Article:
GitHub sunset trending repositories
GitHub made a surprise announcement this week that the trending repositories page was going away. This page highlights projects on GitHub that are receiving the most amount of stars and contributions within a certain time period and was a popular way to discover interesting repositories. The trending repositories page briefly held a banner announcing the change would come into effect at the end of the month.
The decision was met with quite a lot of backlash, with discussions showing that the community were not happy that this page was being deprecated. GitHub has since reversed their decision and explained that the trending repositories page will remain, but with different architecture to power this feature and keep it easier to maintain in future.
The data pipeline that powers the page has historically proven problematic to maintain and so given the low usage, we decided to switch off the Trending page.
Stable Diffusion innovation
Stable Diffusion is a new text-to-image AI model that was released to the public by Stability.ai on August 22nd. It's similar to models like Open AI's DALL-E, but with one difference: the whole thing is open source.
Imagine having an on-demand concept artist that can generate anything you can think of, and can iterate with you towards your ideal result. For free (or at least for very-cheap). You can run this today on your own computer.
One remarkable aspect about it is that the whole model is ~4GB in size, it can easily run on consumer hardware, and you can even run it in your browser. Since the project has been released, there has been an explosion in innovation around the source. People have been making really interesting things, and here are some highlights:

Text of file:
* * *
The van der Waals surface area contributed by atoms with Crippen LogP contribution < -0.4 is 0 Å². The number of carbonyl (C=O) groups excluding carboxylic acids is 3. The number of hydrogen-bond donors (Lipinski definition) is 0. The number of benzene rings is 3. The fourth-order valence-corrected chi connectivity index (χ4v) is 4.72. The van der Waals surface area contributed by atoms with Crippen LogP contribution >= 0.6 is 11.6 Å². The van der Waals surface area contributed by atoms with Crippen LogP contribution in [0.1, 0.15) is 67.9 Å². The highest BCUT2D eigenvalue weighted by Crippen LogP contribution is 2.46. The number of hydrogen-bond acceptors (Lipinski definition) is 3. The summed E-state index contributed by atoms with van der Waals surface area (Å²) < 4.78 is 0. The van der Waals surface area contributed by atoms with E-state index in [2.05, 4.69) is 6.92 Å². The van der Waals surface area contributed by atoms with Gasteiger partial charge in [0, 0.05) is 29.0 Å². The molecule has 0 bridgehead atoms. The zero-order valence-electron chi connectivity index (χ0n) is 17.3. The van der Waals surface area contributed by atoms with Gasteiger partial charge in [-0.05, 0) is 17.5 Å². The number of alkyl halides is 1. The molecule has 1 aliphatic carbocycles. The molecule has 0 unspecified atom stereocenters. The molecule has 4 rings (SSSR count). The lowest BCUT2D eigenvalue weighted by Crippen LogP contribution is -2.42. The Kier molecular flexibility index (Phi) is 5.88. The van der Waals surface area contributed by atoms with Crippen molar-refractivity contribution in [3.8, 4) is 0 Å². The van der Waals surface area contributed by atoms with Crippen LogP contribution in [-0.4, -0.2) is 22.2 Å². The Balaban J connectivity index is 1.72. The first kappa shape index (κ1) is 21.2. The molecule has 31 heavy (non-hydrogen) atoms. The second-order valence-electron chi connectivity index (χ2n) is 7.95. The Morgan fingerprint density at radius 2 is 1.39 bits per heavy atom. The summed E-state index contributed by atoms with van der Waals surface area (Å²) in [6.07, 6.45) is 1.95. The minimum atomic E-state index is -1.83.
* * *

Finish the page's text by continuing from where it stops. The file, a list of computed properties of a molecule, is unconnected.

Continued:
- Hugging Face Spaces to quickly demo the model
- Discord Bot
- Figma plugin
- Apple M1-compatible fork
It's a fascinating project and there will be plenty more groundbreaking things to come. A good place to follow along with development is the Stable Diffusion subreddit.
WebKit moves to GitHub
WebKit is the open source web browser engine that powers Safari, and has been hosted on Webkit.org since 2005. The project was originally using CVS for version control, and moved to Subversion for their version control system for the last 16 years. On June 23rd, the WebKit project froze its Subversion tree and transitioned management and interaction with the source code to git on GitHub.
WebKit made an announcement this week about the move and have directed users to the new GitHub repository at webkit/WebKit. The news is welcome for those who have been following the project, as it will make it easier to contribute and to follow along with development.
At the time of writing, the GitHub repo has about 4.2k stars, and 600 forks. The team seem to have preserved the commit history from the Subversion repo, which is a nice touch. I would be curious to know how easy it is to migrate from Subversion to git, and what tools can be used for this.
Bonus: read anything on Kindle
One interesting project that I found recently was a way to share any webpage to a Kindle device, keeping readability. The project is called KTool and also includes functionality to send HackerNews threads to Kindle. KTool has support for Wikipedia articles, Twitter threads, StackOverflow answers, Public PDF files, Standard EBooks, newsletters and many more. There's also a discussion on HackerNews about the author and the project.
Thanks for reading! If you have any questions, comments, or suggestions, drop them below.